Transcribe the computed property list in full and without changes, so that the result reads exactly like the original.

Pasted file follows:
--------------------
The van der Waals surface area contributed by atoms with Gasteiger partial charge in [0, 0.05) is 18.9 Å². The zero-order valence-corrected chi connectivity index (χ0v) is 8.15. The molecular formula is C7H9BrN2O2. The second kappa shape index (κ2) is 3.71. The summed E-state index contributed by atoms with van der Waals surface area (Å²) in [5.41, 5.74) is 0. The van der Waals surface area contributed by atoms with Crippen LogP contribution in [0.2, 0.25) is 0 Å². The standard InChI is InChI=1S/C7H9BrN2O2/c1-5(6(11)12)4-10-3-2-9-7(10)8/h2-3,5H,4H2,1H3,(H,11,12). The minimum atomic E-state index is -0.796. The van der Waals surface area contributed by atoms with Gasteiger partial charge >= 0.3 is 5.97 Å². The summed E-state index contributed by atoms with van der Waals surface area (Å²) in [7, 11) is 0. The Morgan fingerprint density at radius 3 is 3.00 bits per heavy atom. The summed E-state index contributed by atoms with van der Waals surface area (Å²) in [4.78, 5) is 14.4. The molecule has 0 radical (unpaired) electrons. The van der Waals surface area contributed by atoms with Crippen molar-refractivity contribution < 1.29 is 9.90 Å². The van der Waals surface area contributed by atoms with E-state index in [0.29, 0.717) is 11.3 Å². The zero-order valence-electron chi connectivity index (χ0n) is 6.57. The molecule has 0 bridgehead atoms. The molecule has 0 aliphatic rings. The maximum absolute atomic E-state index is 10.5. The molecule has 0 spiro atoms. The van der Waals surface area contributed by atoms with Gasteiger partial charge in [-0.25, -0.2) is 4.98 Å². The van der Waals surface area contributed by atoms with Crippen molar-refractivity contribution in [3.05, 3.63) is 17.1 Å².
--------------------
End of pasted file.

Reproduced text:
The van der Waals surface area contributed by atoms with Gasteiger partial charge in [0, 0.05) is 18.9 Å². The zero-order valence-corrected chi connectivity index (χ0v) is 8.15. The molecular formula is C7H9BrN2O2. The second kappa shape index (κ2) is 3.71. The summed E-state index contributed by atoms with van der Waals surface area (Å²) in [5.41, 5.74) is 0. The van der Waals surface area contributed by atoms with Crippen LogP contribution in [0.2, 0.25) is 0 Å². The standard InChI is InChI=1S/C7H9BrN2O2/c1-5(6(11)12)4-10-3-2-9-7(10)8/h2-3,5H,4H2,1H3,(H,11,12). The minimum atomic E-state index is -0.796. The van der Waals surface area contributed by atoms with Gasteiger partial charge >= 0.3 is 5.97 Å². The summed E-state index contributed by atoms with van der Waals surface area (Å²) in [7, 11) is 0. The Morgan fingerprint density at radius 3 is 3.00 bits per heavy atom. The summed E-state index contributed by atoms with van der Waals surface area (Å²) in [4.78, 5) is 14.4. The molecule has 0 radical (unpaired) electrons. The van der Waals surface area contributed by atoms with Crippen molar-refractivity contribution < 1.29 is 9.90 Å². The van der Waals surface area contributed by atoms with E-state index in [0.29, 0.717) is 11.3 Å². The zero-order valence-electron chi connectivity index (χ0n) is 6.57. The molecule has 0 bridgehead atoms. The molecule has 0 aliphatic rings. The maximum absolute atomic E-state index is 10.5. The molecule has 0 spiro atoms. The van der Waals surface area contributed by atoms with Gasteiger partial charge in [-0.25, -0.2) is 4.98 Å². The van der Waals surface area contributed by atoms with Crippen molar-refractivity contribution in [3.05, 3.63) is 17.1 Å².